Bauman crams so much into the story of the Victorian Bostonian, repressed wife, orchid hunter, and suffragette that the book goes from mildly unrealistic yarn to really annoying to toppling into hopeless silliness.
The Disorder of LongingPublisher: Penguin
Author: Natasha Bauman
US publication date: 2008-06
Remember Schoolhouse Rock? “Conjunction Junction?” “I’m just a Bill?” How about the adjective ditty? “It was a hairy bear, it was a scary bear...so I unpacked my adjectives”?
What does Schoolhouse Rock have to do with Natasha Bauman’s debut novel? Well, Natasha sure brought her adjectives, a crushing load of ‘em, and all I could think as I plowed through this 422- page doorstop was the refrain “Good thing I unpacked my adjectives.”
Not nice, I know. But Bauman crams so much into the story of Ada Caswell Pryce, Victorian Bostonian, repressed wife, orchid hunter, and suffragette that the book goes from mildly unrealistic yarn to really annoying to toppling into hopeless silliness.
Ada, we are informed, is a bright, sensual woman squirming beneath husband Edward’s thumb. Though she was brave enough to attend Boston University and study Shakespeare whilst having an affair with her married professor, upon graduation there is nothing for a woman of her station to do but marry.
She lights on Edward. He’s handsome. He’s wealthy. Her dowager Brahmin mother approves. Ada fails to notice that Edward is a stick and a jerk until he forces her to practice Karezza. That’s sex without orgasm, should you wish to attempt it. Karezza is intended to bring the couple together spiritually, only Ada has a problem—it takes incredibly little to bring her to what Bauman calls “crisis”. This upsets Edward. A lot.
He is further upset when Ada takes a little stroll alone through a public garden, even angrier when she invites the housemaids to lunch and they all get tipsy. He presents Ada with a list of her transgressions. She’s horrified, but gamely tries to be a good wife. She fails miserably, continuing to do dumb things like giving her maid, Katie, a copy of Elizabeth Cady Stanton’s The Women’s Bible and taking off in the middle of the night on Edward’s prized horse, Mercury.
Bauman has jammed so much into Ada’s predicament that it’s difficult to know where to start. Early feminism? Musings on gender roles and cross-dressing? Sidebars on the poor treatment of blacks and homosexuals? The brutality of orchid hunting? All of this and more crowd the novel, with Ada a burning, bristling little ball of repression.
Everything, from the sunshine forever sending rays across carpets to gripping the polished banister gives her an overwhelming thrill. Such thrills may constantly be found running up her spine, tingling in her groin, caressing her nipples, or rolling through her kid-booted feet. The language is appropriately overblown, nearly the stuff of romance novels. Peeping at Katie and coachman Liam making love in the carriage house, Ada finds Katie “in the final surge of her crisis.” Imaging this later, “She felt the atoms in her groin shift.”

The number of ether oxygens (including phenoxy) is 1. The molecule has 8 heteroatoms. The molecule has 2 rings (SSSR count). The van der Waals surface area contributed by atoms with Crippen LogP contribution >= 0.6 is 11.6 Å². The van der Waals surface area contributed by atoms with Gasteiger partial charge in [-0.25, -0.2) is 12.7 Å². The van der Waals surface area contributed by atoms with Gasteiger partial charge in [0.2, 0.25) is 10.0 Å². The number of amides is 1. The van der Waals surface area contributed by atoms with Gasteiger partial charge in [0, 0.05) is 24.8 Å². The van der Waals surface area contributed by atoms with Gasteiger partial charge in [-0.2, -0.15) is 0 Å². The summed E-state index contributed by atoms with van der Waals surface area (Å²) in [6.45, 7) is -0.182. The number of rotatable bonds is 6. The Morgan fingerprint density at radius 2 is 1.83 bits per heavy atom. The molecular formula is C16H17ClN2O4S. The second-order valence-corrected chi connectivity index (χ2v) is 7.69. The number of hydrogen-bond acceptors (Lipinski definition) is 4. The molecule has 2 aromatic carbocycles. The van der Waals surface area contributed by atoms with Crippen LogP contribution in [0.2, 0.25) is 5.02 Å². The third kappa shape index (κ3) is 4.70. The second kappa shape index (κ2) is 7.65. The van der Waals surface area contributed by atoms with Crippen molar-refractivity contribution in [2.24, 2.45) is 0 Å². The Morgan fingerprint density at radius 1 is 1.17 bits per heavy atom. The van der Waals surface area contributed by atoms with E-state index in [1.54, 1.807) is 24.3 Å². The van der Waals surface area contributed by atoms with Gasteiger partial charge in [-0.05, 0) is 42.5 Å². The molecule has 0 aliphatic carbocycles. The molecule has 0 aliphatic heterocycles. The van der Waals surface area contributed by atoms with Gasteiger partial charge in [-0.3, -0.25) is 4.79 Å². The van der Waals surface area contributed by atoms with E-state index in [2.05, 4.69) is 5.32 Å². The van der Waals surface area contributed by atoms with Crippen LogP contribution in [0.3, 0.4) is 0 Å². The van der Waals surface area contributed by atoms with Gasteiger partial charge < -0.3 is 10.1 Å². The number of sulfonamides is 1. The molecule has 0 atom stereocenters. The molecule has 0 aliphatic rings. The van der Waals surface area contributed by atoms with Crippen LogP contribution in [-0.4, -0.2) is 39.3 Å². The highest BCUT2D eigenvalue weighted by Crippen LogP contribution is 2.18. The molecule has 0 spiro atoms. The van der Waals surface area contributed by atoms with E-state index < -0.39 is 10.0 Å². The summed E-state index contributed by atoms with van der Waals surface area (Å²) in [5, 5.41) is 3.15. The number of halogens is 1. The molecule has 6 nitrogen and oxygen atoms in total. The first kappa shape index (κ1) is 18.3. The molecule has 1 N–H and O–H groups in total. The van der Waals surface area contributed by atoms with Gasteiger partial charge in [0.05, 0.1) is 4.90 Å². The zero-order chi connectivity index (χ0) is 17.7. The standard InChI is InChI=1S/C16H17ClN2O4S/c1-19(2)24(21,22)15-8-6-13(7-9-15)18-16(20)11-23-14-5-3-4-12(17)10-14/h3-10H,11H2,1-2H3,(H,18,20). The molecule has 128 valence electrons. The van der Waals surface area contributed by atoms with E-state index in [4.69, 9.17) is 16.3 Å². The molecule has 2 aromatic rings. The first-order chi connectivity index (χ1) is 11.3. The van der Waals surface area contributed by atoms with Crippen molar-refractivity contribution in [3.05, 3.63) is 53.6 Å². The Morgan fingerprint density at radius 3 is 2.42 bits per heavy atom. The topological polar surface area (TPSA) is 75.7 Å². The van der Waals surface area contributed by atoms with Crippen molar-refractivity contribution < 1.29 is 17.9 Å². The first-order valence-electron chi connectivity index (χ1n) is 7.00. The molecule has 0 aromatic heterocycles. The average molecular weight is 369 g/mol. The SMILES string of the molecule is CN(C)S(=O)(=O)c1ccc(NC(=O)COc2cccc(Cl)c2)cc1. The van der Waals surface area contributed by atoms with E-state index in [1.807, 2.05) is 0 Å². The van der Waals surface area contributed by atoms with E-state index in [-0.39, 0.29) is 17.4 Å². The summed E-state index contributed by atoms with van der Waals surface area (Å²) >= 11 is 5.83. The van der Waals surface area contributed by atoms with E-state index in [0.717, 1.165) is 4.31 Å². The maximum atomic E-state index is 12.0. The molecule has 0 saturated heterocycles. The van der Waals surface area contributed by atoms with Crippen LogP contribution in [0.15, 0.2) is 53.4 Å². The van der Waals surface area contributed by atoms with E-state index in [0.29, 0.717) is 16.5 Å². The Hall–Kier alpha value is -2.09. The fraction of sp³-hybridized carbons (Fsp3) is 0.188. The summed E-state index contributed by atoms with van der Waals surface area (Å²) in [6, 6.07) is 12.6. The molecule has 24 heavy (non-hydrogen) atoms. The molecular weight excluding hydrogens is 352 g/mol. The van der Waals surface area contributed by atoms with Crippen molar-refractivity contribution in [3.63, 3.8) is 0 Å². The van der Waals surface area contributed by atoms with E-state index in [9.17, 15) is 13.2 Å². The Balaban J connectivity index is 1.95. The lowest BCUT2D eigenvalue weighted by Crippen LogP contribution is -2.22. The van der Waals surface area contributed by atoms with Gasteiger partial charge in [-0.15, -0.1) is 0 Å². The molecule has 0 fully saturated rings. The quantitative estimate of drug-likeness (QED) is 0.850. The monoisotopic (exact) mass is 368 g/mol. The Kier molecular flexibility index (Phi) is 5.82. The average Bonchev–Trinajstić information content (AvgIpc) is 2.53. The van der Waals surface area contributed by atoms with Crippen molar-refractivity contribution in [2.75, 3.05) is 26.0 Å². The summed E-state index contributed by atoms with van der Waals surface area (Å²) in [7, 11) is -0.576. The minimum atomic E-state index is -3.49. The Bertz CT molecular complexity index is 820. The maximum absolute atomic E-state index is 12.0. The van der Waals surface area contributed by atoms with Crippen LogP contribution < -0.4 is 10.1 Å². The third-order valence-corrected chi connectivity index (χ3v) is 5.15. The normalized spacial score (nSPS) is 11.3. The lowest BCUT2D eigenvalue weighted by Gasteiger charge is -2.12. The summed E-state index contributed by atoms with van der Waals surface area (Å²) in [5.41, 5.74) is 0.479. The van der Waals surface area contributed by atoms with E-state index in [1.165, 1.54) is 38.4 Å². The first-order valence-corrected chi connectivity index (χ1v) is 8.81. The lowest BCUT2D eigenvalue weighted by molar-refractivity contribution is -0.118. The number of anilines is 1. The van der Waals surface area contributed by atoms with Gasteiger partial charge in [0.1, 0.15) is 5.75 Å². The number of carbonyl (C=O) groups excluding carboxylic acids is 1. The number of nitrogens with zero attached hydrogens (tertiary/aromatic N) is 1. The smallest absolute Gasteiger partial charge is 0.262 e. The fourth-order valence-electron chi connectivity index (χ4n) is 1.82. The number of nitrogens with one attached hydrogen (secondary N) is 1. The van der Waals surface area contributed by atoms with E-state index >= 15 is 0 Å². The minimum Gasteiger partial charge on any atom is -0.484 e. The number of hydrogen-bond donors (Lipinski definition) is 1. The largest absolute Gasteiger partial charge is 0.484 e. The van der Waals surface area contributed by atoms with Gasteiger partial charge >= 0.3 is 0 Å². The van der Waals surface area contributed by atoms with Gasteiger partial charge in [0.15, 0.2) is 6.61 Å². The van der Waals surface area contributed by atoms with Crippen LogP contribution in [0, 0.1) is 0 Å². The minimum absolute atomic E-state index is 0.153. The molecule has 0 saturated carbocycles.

The orchids Edward brings home “preen” not once but twice. Who knew flowers were capable of such things? Even worse are the orchid hunters Edward brings home, the African Walter and his Brazilian partner, Jao:
“As they passed by her, they ruffled the air, stirring up a scent redolent of the jungle, of the open air in the dead of night, of unnamed places and unidentified species, of undiscovered natural wonders.”
Recalling her college days with the other women: “They could smell the fecundity of their own minds.”
When Edward is hit with orchid mania, Ada also becomes fascinated with the exotic flowers, longing to hunt them herself. After some conniving, she escapes her lovely home, lops her locks, dresses as a man, and meets up with Walter and Jao, who grudgingly agree to schlep her to Brazil with them.
Bauman takes this opportunity to hammer home some observations about the male gaze, male sexuality, and all that fun Women’s Studies stuff about male drag. Once in lusty Brazil, Ada rapidly transforms from herself from soft Boston matron to Sheba of the Jungle, sleeping on the ground, swimming (!), eating strange plants, even finding the rare Cattleya labiata vera orchid Edward longs for. She is felled neither by a bout of Yellow Fever nor the big scary guys who kidnap her and return her to Edward’s suffocating hands. Our spunky Ada, with the help of a deux ex machina, will make her escape into a Harlequin romance ending.
Books like this puzzle me. The author’s note informs us Bauman is a former ballet dancer with an MFA in writing. She clearly knows her mechanics: if a red feather is mentioned on page 28, it is certain to reappear, its role neatly explained, by page 232. Her research is meticulous, as evidenced by the overabundance of period detail: a plate is not merely a plate, but Wedgewood, a rocking chair is a Liberty rocking chair, books have gilt-edged pages. Bauman’s training in ballet’s austere emphasis on clean lines and elegant form doesn’t transition to her work on the page. How does an obviously intelligent, highly educated individual produce a work with a heroine who names her orchid “Ghost Flower”?
I finished the book feeling like I’d just consumed a box of Hostess Sno-Balls. In an effort to regain myself, I pulled Amy Hempl’s Reasons to Live off the shelf and reread “In the Cemetary where Al Jolson is buried.” It was excellent brain floss.